Shaft Power

The required shaft power of the pump is given as a performance curve depending on the flow rate. The performance curve changes when the speed of the pump changes in accordance with the affinity laws. The shaft power of the pump is directly proportional to the density of the pumped medium. In the case of highly viscous media, the shaft power also depends on the viscosity. Depending on the application and size of the pump, the drive is designed so that the motor power is either greater than or equal to the viscosity of the pumped medium.
  •  the shaft power at the operating point or
  •  the maximum power of the characteristic curve,
in each case plus a security surcharge of at least 5%. The required safety margin depends on the required engine power. While the safety margin is reduced to up to 5% for larger motors, surcharges of over 20% are applied for smaller power values. In addition, the nominal motor power for standard motors must be converted to the ambient conditions. P2 is used as the symbol for the shaft power.  

Number of Pole Pairs

nsync = synchronous speed f = frequency of the 3-phase power supply p = number of pole pairs of the 3-phase motor Kindly note that the above noted relation results in revs per second if the frequency unit is Hz.
Pole pair numbers 1 2 3 4 5 6
Synchronous speed (at 50 Hz) n [rpm] 3000 1500 1000 750 600 500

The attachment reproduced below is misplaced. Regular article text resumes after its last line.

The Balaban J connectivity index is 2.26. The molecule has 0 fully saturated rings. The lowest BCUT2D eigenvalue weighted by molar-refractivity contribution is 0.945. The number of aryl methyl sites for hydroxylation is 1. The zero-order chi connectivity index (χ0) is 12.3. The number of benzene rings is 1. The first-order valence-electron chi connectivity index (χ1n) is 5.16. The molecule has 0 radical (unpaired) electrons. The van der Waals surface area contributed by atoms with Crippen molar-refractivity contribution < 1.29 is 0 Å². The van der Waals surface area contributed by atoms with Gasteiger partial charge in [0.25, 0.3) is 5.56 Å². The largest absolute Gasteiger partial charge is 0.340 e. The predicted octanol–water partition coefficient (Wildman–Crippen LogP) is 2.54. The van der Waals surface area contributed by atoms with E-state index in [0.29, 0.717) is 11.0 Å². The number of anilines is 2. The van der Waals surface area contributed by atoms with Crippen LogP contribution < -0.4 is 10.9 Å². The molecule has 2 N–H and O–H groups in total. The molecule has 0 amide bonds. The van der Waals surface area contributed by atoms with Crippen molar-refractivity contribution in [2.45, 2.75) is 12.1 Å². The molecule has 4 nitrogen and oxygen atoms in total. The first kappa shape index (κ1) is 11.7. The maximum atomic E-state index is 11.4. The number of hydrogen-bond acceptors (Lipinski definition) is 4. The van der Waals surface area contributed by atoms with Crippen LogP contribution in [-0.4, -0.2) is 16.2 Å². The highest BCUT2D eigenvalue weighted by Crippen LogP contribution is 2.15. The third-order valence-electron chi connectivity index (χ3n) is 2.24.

Synchronous speed (at 60 Hz) n [rpm] 3600 1800 1200 900 720 600
The rated full-load speed of three phase asynchronous motors is, due to slip, a few percent below the synchronous speed.

Required Pump Shaft Power

The shaft power requirement or the power input of the pump are, as the hydraulic performance, also shown in a graph.
  • It demonstrates the dependence of power input on the flow rate.
  • Max. shaft power requirements are reached at max. flow for many pump types.
The drive motor is to be sized to suit that point of the pump. Small pumps (e.g. heating circulators) are typically equipped with motors that allow operation over the entire characteristic curve. This reduces the number of types, and as a result, easier stocking of spare parts is guaranteed. For larger pumps, several motor options are usually offered so that the appropriate drive can be selected according to the operating conditions. If the specified duty point of a pump is located on the left hand portion of the duty curve with a corresponding lower power input it is feasible to select a smaller size motor. In such case however exists the hazard of overloading that size motor if the actual duty point allows a higher flow rate than that calculated (a more flat system curve). As in practice there is always the danger of the duty point having shifted it must be recommended to select the motor to drive a pump with power reserve of approx. 5 to 20% above that theoretically required. To determine the operating costs of a pump it must be principally distinguished between the required shaft power P2 [kW] of the pump and the electrical power input of the motor P1 [kW]. The latter is the basis for determining the operating costs. It can, In case that only the shaft power requirements P2 are given, be determined by dividing that value by the motor efficiency. The electric power input P1 is stated where pump and drive motor are an integrated unit such as submersible pumps. Here it is even customary to state both P1 and P2 values. The required shaft power P2 is generally given in the case of aggregates, where pump and motor are coupled or rigidly connected to non-submersible pumps. This is necessary to allow the use of most distinctly different types of motors – beginning from IEC-standards up to the special design motors – with their varying electrical criteria such as power inputs and efficiencies.